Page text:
I’m Adele Michal, and I believe there are ways to success that don’t mean compromising who you are to get it. As a sales coach, speaker, and trainer, I guide women and teams on how to grow a business by selling well without "selling your soul." 

If you’re frozen on how to approach sales and would love to know how to do it without the sleaze, let’s connect. Adele Michal with Adele Michal Coaching.


*One trick we use in Adele's introduction is to introduce a shared feeling or frustration - a key problem her clients face. This is a hook / an attention getter that does double duty by defining a problem.

 

Janice Smith | Big Dog Little Bed Productions

Ideal Next Steps Janice wants new connections to take: Contact for a custom quote for event, Set 1:1 for referral partnership

This is a good example if you have two audiences / two offerings that are related.

Behind-the-scenes elements of Janice's intro >

  • Clear Categories: Wedding and Commercial Videography
  • Key Problems Solved: Creating lasting, meaningful connections through video - weddings connect you to family; promo videos connect you to customers
  • Primary Audience: Families/Couples and Small business owners
  • Unique Twist: Our work is driven by making deep and authentic connections and we're experts at putting it all together in a natural way
  • Tagline:  Primary tagline is "Films that connect us" - uses secondary tagline - "let's connect" ;)


Janice's 30-second introduction* >

In a world where there’s a million things to click on, feeling personal and connected has become more important than ever. 

I’m Janice Smith, owner of Big Dog Little Bed Productions. As a wedding and commercial videography company serving Durham and beyond, we’re passionate about making films that connect us. 

With wedding films, we connect families and generations – with videos for small business ownerswe connect you to clients and customers. If you’ve got a story to share, we’re here to help join all the pieces together. Let’s connect. Janice Smith / Big Dog Little Bed.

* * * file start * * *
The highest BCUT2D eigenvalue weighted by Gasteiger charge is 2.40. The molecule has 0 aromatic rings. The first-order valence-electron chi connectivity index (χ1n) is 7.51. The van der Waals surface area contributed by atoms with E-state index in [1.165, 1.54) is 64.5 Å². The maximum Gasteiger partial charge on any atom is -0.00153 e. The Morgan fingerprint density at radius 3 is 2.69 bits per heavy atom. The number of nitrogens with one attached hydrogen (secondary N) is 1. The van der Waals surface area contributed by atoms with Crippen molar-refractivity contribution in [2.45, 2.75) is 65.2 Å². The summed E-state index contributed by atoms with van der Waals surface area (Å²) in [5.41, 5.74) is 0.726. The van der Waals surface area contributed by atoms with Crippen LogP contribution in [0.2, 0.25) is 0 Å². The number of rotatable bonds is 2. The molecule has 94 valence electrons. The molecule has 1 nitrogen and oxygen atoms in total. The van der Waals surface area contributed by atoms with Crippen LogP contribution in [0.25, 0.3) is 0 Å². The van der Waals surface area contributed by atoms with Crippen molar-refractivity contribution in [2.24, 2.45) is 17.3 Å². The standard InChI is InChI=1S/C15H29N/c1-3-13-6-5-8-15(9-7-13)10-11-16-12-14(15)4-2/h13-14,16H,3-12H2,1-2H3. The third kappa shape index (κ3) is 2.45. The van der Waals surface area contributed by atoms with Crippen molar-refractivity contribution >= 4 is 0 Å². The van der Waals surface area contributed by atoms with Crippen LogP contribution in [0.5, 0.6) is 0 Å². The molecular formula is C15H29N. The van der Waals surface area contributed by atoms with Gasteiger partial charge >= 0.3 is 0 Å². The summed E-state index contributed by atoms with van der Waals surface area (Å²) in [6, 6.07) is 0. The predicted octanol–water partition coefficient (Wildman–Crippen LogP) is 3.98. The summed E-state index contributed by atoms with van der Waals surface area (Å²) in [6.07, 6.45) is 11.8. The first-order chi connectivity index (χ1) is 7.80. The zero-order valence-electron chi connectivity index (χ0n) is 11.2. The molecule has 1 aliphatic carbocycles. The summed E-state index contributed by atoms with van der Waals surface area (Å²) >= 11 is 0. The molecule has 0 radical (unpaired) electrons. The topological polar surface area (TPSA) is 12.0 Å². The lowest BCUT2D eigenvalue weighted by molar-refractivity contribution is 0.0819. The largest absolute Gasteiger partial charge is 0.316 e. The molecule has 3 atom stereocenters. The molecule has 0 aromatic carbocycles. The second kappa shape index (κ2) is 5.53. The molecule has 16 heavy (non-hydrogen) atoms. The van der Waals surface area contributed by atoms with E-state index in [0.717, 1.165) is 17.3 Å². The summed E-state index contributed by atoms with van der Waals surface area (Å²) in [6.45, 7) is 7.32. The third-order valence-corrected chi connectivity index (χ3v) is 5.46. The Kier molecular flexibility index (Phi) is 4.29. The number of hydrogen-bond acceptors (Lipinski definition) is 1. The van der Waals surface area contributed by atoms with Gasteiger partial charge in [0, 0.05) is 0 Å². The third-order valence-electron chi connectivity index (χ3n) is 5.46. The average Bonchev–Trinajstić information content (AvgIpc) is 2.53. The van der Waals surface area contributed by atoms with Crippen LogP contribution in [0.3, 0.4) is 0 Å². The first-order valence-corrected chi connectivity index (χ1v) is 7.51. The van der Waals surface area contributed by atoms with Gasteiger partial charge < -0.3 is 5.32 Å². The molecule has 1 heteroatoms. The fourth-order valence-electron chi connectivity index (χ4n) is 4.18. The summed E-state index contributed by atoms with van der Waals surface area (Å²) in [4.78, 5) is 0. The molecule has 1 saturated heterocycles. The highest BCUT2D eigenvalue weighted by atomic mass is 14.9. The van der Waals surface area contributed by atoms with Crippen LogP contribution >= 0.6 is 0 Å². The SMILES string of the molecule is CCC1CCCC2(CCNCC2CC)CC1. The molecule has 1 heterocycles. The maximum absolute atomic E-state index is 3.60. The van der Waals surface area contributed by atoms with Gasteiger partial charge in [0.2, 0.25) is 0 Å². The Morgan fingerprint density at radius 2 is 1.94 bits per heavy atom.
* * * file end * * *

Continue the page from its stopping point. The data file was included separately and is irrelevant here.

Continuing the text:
*A different way to get attention with your opening line is to appeal to a shared emotion and heighten the value of what you do, as Janice's intro does. Suddenly video is more important to us because we're reminded that - when done well - it's personal and makes us feel connected to each other.

We've also taken care to identify WHERE she is based (Durham) and the fact that she does video "beyond" this geographical area - as that is likely a key consideration for those interested in a project with Janice.

 

Crystal Scillitani | LeadingUp Consulting

Ideal Next Steps: Call me, read my blo

Behind-the-scenes elements of Crystal's intro >

  • Clear Job Title: Education consultant
  • Key Problems Solved: Unlocking potential and empowering of leaders; impacting student achievement; transforming classrooms for the better
  • Primary Audience: Education leaders, including teachers and stretching up to district leaders and beyond
  • Unique Twists: 25 years experience; in-depth and far reaching solutions; seeing leaders at every level - not just district or principal level
  • Tagline:  Primary tagline is "solutions for school leaders at every level" - intro leverages this language plus secondary tagline "Level up"


Crystal's 30-second introduction* >

In our school systems, there’s so much potential with students and with leaders at every level, especially our teachers. I’m Crystal Scillitani, an education consultant with LeadingUp Consulting.

With more than 25 years of experience with NC schools, I work with education leaders to provide in-depth solutions that impact student achievement and transform our classrooms. 

From trainings, to workshops, to professional development – I help schools empower their leaderslevel up and take the right steps to success. Crystal Scillitani, LeadingUp Consulting.